short fiction / Uncategorized

At the Shopette, Pt. 1

I was always a baseball fan, ever since my granddad signed me out of school one day to watch the Baltimore Orioles in the 1973 world series. In junior high, we collected baseball and football cards which I usually bought with my allowance, but as luck would have it, Bill Cooper had trumped me lately, outdoing every card acquisition I could manage. I wasn’t happy about it at all. Bill was two years older, already in High School and ROTC, and doing adult things. He smoked, he went out with girls, he stayed out late. He made sure everybody knew how cool he was.

My step-dad was stationed in Mannheim, Germany and had just been promoted. He was proud of it. I had to concentrate and answer the phone, β€œTaylor’s Quarters” every time it rang instead of the usual hello. I missed my grandparents, but I liked Germany. There was mystery in the forest and color streaming through the narrow city streets. The base offered just about every sport to military kids which suited me fine.

On a regular Wednesday afternoon, I found myself shopping at the Shopette. This was during school lunch, a fast and furious snack grab. I was scoping the chips out when I noticed the bubblegum packets with the sports cards. I really could use a new one. I looked at them, then looked away. There were a lot of possibilities in a bubblegum wrapper. Rookie players I might not have. I glanced at the clerk, sweat collecting on my upper lip. She didn’t seem to be paying attention. I hesitated too long. I grabbed a pack and went to tuck them into my pocket.

“Hey!” she yelled.

Somewhere from behind, the sweeper guy from the store grabbed my arm. I was apprehended, a bubblegum baseball card bust. The sweeper guy had a firm grip on me as we headed for the back office while the clerk called the military police. He opened the door, and the room looked so strange, so wrong. It was small and colorless with an adding machine, desk, filing cabinet and a couple chairs. It was The Room we never knew existed in a store, a room of narrow secrets and business deals. Bad bubblegum business. I waited for a time that seemed forever.

What would my parents say? What was I missing at school? What were they going to do to me? What would Bill Cooper do? I heard a woman’s voice.

“He’s in here, caught him red-handed….”

The door opened and two military cops walked in.

“So, we have a little trouble here?” asked the tall, blonde cop speaking to the clerk.

“Yes, we do. A theft issue. I will leave it in your capable hands,” she said and shut the door with a loud click……..



33 thoughts on “At the Shopette, Pt. 1

  1. Great story, Lana. You pulled me right in and I’m not even a baseball fan. The tween angst and petty shoplifting scene were like something right out of Judy Blume (one of my favorite authors at that age). Loved this: “It was The Room we never knew existed in a store, a room of narrow secrets and business deals.” Oh yeah, the room you never want to find out about. And a military step-dad who makes you answer the phone “Taylor’s Quarters” doesn’t sound like one who’s going to go easy on you. πŸ™‚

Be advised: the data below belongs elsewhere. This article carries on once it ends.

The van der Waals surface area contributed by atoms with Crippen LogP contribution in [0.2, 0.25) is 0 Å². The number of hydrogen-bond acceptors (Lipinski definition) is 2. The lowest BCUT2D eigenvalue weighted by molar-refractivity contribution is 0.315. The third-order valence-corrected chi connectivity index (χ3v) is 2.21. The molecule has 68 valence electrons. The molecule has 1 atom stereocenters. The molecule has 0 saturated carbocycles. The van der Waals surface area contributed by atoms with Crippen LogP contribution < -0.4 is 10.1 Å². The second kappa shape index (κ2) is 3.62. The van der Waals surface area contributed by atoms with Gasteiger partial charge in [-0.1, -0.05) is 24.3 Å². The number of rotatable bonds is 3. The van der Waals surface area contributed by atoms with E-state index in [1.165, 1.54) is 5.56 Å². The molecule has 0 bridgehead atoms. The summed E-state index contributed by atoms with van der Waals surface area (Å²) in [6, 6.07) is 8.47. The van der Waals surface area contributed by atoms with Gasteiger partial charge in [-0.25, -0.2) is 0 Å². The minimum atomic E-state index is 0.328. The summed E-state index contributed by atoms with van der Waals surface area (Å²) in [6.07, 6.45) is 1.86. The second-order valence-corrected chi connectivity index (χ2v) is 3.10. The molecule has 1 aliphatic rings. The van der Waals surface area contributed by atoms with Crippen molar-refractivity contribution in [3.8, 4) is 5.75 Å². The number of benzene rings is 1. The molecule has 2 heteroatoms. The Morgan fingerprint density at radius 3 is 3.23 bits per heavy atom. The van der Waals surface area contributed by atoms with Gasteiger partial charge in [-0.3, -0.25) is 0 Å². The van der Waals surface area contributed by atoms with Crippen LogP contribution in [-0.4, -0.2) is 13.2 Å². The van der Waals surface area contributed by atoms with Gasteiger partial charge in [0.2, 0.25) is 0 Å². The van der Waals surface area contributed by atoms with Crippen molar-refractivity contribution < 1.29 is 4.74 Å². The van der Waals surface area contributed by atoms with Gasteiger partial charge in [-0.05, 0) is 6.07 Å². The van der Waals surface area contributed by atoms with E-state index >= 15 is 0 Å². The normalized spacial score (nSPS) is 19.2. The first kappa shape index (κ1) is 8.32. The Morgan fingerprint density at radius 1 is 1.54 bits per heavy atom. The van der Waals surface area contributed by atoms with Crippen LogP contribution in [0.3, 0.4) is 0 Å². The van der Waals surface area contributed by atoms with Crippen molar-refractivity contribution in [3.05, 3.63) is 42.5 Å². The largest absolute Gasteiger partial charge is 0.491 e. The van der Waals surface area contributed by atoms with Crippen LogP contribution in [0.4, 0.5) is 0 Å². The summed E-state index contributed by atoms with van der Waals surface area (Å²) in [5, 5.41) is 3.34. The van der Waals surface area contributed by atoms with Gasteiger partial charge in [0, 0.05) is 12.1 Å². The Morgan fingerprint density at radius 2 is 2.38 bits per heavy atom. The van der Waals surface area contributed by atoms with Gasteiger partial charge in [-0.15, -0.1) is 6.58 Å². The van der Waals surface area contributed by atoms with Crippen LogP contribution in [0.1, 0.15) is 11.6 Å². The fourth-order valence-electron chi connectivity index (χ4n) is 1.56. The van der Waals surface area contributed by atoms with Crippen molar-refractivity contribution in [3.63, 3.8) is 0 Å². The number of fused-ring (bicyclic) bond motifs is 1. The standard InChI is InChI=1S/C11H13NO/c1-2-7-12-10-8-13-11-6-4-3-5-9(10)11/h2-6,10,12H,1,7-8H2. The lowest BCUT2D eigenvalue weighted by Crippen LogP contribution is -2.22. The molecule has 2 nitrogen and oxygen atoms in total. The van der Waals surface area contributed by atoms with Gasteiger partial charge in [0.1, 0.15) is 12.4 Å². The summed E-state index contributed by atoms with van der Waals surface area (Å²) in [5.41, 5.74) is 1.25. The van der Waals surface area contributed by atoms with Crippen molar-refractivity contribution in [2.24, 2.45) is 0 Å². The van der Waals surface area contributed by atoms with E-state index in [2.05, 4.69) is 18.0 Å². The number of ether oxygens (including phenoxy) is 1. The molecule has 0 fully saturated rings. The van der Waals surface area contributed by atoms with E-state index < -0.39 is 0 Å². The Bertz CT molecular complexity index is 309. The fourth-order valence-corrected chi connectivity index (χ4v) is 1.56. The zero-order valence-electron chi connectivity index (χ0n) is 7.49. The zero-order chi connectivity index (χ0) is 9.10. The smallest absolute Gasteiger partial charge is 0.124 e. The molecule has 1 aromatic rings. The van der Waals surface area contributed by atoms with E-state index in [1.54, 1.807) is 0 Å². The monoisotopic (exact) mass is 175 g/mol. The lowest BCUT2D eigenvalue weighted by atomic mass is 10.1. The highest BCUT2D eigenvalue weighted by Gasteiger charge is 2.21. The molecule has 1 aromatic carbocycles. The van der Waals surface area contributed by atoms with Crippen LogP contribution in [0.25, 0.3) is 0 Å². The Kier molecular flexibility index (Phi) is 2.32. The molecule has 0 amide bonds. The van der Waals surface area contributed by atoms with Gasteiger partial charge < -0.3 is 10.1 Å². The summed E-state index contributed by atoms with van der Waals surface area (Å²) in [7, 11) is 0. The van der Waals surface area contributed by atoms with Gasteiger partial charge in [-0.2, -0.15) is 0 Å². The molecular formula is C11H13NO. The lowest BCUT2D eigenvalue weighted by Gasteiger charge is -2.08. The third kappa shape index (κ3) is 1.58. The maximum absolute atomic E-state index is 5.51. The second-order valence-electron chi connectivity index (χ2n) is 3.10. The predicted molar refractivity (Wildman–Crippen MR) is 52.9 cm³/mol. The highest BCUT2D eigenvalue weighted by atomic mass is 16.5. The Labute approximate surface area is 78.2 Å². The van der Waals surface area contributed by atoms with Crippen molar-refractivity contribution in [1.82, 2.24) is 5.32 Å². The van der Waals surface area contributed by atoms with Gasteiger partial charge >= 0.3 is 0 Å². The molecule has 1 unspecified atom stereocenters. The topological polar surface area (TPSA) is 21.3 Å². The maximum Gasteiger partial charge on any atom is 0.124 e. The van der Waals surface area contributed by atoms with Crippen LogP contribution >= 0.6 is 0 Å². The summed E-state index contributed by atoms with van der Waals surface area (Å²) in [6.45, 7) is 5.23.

2. Yep, thereΒ΄s that crucial moment when you can get away to pick something unnoticed πŸ˜‰ I think all kids go through the same temptation at a shopette, it seems so easy but I never dared and would have hesitated to long too! πŸ˜€ And yay! for working in Germany in your story! πŸ˜€ πŸ˜‰ xxx

    • I think many teens struggle to get impulses under control, Sarah. This story has some grain of truth to it. I sometimes steal the Rock Guy’s experiences (I have no shame) and put them out on the Internet. He was a military kid who lived in Germany for 3 years. He has many, many stories from there. I have a written a few of them and had hoped to submit them for publishing (I think his life is more interesting than mine). This particular story was rejected, and I couldn’t really figure out how to redo it. πŸ˜€

      • Oh wow! ThatΒ΄s awesome that you can “steal” stories like this from him πŸ˜€ Where in Germany did he live back then? Mannheim? IΒ΄ve never been there but a friend of mine used to work at museum there. πŸ™‚
        It is strange how most of us seem to think that other peopleΒ΄s life is more interesting than our own… And I actually think we are all wrong for thinking so! πŸ˜€
        And IΒ΄m sorry that this story was undeservedly rejected – it must be so difficult to get anything published these days, much worse than say 40 years ago I imagine…

      • Yes, he lived on base in Mannheim. He loved living in Germany, and would probably go back if he could, ha ha. He truly has had some interesting experiences in his life. He left home in his twenties to go to L.A. to try to be a rock star, and of course, he had tons of experiences there, LOL. Thank you for your kind words, Sarah. It is difficult to get things published these days, there are so many talented writers out there. But still we try. I hope you have a lovely weekend! πŸ˜€

      • I think he would find it much changed though πŸ˜‰ At least thatΒ΄s what my mom and her friends always tell me.
        It must be awesome to listen to him tell all those exciting stories, like rummaging through a treasure box – the perfect guy for you really πŸ˜€ Much love! xxx

  3. Pingback: At the Shopette Pt. 2 | L.T. Garvin

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